European Travel and the Coronavirus
Amsterdam Schiphol Airport
Amsterdam's Schiphol Airport (pronounced "Skip-pole") is the fourth-busiest European gateway, with nearly 28 million passengers and 322,000 takeoffs and landings in a typical year. It isn't uncommon for 100,000 travelers to pass through the airport in a single day.
Schiphol's popularity is good and bad. It's good, because it means you can fly just about anywhere from Schiphol and enjoy some of Europe's best airport shopping within its terminals. And it's bad, because Schiphol's departure gates are poorly designed for large numbers of passengers.
Accentuating the positive
Unlike some major airports, Schiphol has all its terminals under one roof. This is far more convenient than, say, JFK in New York or LAX in Los Angeles.
Schiphol is a relatively easy airport to get around in, and there are no major hassles in finding your way from an international arrival gate to a connecting flight's departure area. (However, you may need to go through Passport Control several times if you go back and forth from terminal to terminal during an extended layover.)
When you arrive at Schiphol, you'll see maps and plenty of signs to help you figure out where to go next. If you have a boarding pass for your connecting flight, you can simply proceed to the gate; if you need a boarding pass, go to one of the clearly marked transfer desks. Luggage carts are free and easy to find--a convenience that U.S. airports would do well to emulate.
Do you have a few hours to kill between flights? There's plenty of seating--including free sleeper chairs--in public lounges, and restaurants are available if you're hungry.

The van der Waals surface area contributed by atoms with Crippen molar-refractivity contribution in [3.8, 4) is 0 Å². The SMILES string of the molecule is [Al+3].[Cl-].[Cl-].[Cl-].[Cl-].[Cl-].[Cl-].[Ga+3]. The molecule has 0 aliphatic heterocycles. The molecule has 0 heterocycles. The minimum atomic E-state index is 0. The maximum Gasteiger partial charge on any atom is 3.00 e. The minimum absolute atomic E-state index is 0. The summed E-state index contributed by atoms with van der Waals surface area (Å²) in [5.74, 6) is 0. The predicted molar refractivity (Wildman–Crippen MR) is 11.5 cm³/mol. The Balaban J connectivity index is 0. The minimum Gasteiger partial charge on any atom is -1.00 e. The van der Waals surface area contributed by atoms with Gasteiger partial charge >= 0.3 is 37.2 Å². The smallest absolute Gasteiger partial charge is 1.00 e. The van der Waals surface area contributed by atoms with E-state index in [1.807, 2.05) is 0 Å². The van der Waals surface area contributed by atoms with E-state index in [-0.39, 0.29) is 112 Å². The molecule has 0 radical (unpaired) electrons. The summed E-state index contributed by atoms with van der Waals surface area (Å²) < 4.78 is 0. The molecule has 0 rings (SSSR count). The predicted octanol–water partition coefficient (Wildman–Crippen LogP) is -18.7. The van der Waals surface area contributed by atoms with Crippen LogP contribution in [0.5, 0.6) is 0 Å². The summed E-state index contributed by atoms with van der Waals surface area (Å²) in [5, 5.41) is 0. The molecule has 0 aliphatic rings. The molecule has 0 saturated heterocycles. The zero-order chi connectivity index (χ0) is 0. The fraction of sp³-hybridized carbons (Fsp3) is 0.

If you have four or more hours until your next flight, you can take advantage of special tours from the airport. (Another possibility is to ride into Amsterdam and back; the train trip to the central railroad station takes only 15 or 20 minutes, leaving time to gulp a smoked herring and catch a glimpse of central Amsterdam before returning to the airport.)
Duty-free shopping is another possibility. The transit area is peppered with shops that sell chocolates, liquor, perfume, cameras, books, CDs, luggage, clothing, toys, Dutch gifts, and other items. You can pay in any currency, or--better yet--you can save money on the currency exchange by using a major credit card. There's also an airport bank where you can change money, and several ATMs are scattered around the airport.
Next page: Nitpicking the negatives, tips on toilets
Top photo: Devy Masselink.
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